President Macron: Religion and secularism in France
The comments which the French Head of State made recently before a gathering of the national Roman Catholic hierarchy have caused something of a stir, both in France and further afield. President Macron stated his view that relations between the Church and State have been damaged in his nation, and that society had a duty to repair them for the common good. Responses from commentators have ranged from the warmly enthusiastic to the openly hostile: religious leaders have seen it as a gesture of affirmation and welcome, whilst other voices have perceived the speech as a threat to France’s culture of secularism or laïcité.
It is unquestionable that preserving religious neutrality in public life is a principle close to the heart of French national identity, wrapped up with a unique understanding of the cherished ideals of Liberté, Égalité, Fraternité. In the immediate aftermath of the Charlie Hebdo murders, the strength of this tradition emerged in the Je Suis Charlie movement, and although the slogan later became controversial, the initial passionate and peaceful defence of freedom of expression was moving. It must also be acknowledged that many of the blazing intellectual stars which lit the Enlightenment movement were French. What would Voltaire’s response have been, could he have known that in the twenty-first century people would still be dying in his homeland for expressing opinions which some people found religiously offensive? This is not to suggest that writing insulting or blasphemous statements about faith is clever or laudable, but that the only acceptable response to offensive expressions is to oppose and challenge them verbally. Physical attack and murder in response to words and images is vile, having no place in any civilised society, and in the days following the Paris attacks, France powerfully, and commendably, conveyed this message to the world.
However, there have also been instances in which France’s secularist ethos has had less positive out-workings, at least in the eyes of many observers. Banning some forms of religious clothing in public spaces, particularly in the infamous burqa prohibition, seems hard to square with a passionate defence of freedom of expression. It is also the case that voices from faith communities, including the Roman Catholic Church, have felt at times that their perspective and contribution have been unwelcome in social debate, purely because they come in a religious package.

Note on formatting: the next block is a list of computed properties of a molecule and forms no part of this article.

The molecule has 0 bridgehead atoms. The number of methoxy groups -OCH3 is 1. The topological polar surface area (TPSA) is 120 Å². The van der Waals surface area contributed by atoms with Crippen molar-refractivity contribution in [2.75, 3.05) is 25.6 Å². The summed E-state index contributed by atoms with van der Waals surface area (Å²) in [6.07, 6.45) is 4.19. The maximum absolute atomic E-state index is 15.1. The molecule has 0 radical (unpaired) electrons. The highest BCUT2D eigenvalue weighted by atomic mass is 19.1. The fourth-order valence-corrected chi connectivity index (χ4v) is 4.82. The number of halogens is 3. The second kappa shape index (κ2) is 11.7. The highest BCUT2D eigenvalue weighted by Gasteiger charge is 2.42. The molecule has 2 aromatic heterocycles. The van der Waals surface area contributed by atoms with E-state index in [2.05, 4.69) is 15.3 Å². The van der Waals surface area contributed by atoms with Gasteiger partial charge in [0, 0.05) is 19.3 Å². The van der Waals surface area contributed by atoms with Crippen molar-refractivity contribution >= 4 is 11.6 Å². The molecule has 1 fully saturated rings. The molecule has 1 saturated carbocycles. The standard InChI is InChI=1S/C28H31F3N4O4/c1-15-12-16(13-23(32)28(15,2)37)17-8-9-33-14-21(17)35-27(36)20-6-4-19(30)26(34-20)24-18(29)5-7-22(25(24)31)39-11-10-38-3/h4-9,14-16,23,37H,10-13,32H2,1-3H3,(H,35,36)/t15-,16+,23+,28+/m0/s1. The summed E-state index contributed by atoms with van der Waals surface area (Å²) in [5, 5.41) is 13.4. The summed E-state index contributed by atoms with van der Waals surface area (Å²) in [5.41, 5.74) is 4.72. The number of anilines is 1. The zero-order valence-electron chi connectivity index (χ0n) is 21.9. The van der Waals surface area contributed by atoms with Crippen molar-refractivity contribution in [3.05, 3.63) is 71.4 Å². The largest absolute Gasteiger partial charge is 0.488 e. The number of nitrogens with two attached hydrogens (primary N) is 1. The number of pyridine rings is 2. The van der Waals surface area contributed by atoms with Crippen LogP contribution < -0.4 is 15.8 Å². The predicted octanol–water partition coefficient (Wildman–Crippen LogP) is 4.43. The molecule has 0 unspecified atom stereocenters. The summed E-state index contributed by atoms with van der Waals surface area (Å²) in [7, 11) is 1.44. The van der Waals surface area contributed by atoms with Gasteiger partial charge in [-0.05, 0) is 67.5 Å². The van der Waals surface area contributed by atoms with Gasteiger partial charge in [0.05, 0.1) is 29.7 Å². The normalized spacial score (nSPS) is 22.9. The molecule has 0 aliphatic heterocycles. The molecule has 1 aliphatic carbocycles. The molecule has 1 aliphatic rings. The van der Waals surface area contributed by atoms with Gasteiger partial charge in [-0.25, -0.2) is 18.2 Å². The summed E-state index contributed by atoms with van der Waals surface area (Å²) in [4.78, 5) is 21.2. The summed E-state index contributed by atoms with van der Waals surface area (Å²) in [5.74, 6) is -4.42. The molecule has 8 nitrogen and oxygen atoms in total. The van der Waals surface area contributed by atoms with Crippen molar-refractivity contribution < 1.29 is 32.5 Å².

It appears from his words that Macron desired to address this. He recognized the important part which Roman Catholicism has played in the cultural evolution of France, and the key role which it still has in collective life, particularly in relation to helping those in practical need. Furthermore, he outlined a vision of secularism which was not opposed to religion, and maintained that embracing laïcité did not mean denying faith. As Head of State, President Macron saw himself as the guarantor of the freedom to believe or not to believe, and in his view failing to engage with Catholics equated to failing to engage fully with French society.
Every national context is different, and every society evolves to adapt to new circumstances and changes. Undeniably religious people, including Roman Catholics, are a key part of French society. It is also true that faith groups have opinions and needs which they are entitled to voice, and projects which they may wish to engage in, some of which have positive benefits for wider society. Obviously, what is accepted and what is rejected is a matter for democratic decision-making, but religious denominations are as entitled as any others to participate. Recognising this does not mean rejecting laïcité, but adopting an understanding of the same which perceives the reality on the ground and the rich opportunities which mutual respect and collaboration can bring.
Pour Emmanuel Macron, le lien entre l’Eglise et l’Etat s’est abîmé Le Monde (10/4/18)
Macron outlines positive view of Church/State Links The Tablet (10/4/18)
French Burqa and Niqab Ban The Guardian (March 18)
From Je Suis Charlie to attacks on Free Speech New York Times (29/2/16)